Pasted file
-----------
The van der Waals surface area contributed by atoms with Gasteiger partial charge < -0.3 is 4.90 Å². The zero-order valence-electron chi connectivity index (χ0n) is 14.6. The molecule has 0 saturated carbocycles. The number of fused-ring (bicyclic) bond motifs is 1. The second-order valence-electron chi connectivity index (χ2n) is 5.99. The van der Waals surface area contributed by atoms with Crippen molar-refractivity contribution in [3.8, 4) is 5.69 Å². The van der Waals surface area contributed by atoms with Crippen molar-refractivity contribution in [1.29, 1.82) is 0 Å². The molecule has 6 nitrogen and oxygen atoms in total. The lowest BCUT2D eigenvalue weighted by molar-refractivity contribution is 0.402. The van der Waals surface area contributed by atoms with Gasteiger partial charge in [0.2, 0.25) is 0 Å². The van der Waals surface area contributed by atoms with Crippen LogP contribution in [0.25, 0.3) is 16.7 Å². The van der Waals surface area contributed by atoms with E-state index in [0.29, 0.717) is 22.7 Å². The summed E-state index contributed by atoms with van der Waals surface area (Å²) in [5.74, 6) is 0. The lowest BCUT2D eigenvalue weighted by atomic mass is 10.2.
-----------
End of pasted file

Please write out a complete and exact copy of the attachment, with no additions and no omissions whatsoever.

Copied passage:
The van der Waals surface area contributed by atoms with Gasteiger partial charge < -0.3 is 4.90 Å². The zero-order valence-electron chi connectivity index (χ0n) is 14.6. The molecule has 0 saturated carbocycles. The number of fused-ring (bicyclic) bond motifs is 1. The second-order valence-electron chi connectivity index (χ2n) is 5.99. The van der Waals surface area contributed by atoms with Crippen molar-refractivity contribution in [3.8, 4) is 5.69 Å². The van der Waals surface area contributed by atoms with Crippen molar-refractivity contribution in [1.29, 1.82) is 0 Å². The molecule has 6 nitrogen and oxygen atoms in total. The lowest BCUT2D eigenvalue weighted by molar-refractivity contribution is 0.402. The van der Waals surface area contributed by atoms with Gasteiger partial charge in [0.2, 0.25) is 0 Å². The van der Waals surface area contributed by atoms with Crippen LogP contribution in [0.25, 0.3) is 16.7 Å². The van der Waals surface area contributed by atoms with E-state index in [0.29, 0.717) is 22.7 Å². The summed E-state index contributed by atoms with van der Waals surface area (Å²) in [5.74, 6) is 0. The lowest BCUT2D eigenvalue weighted by atomic mass is 10.2.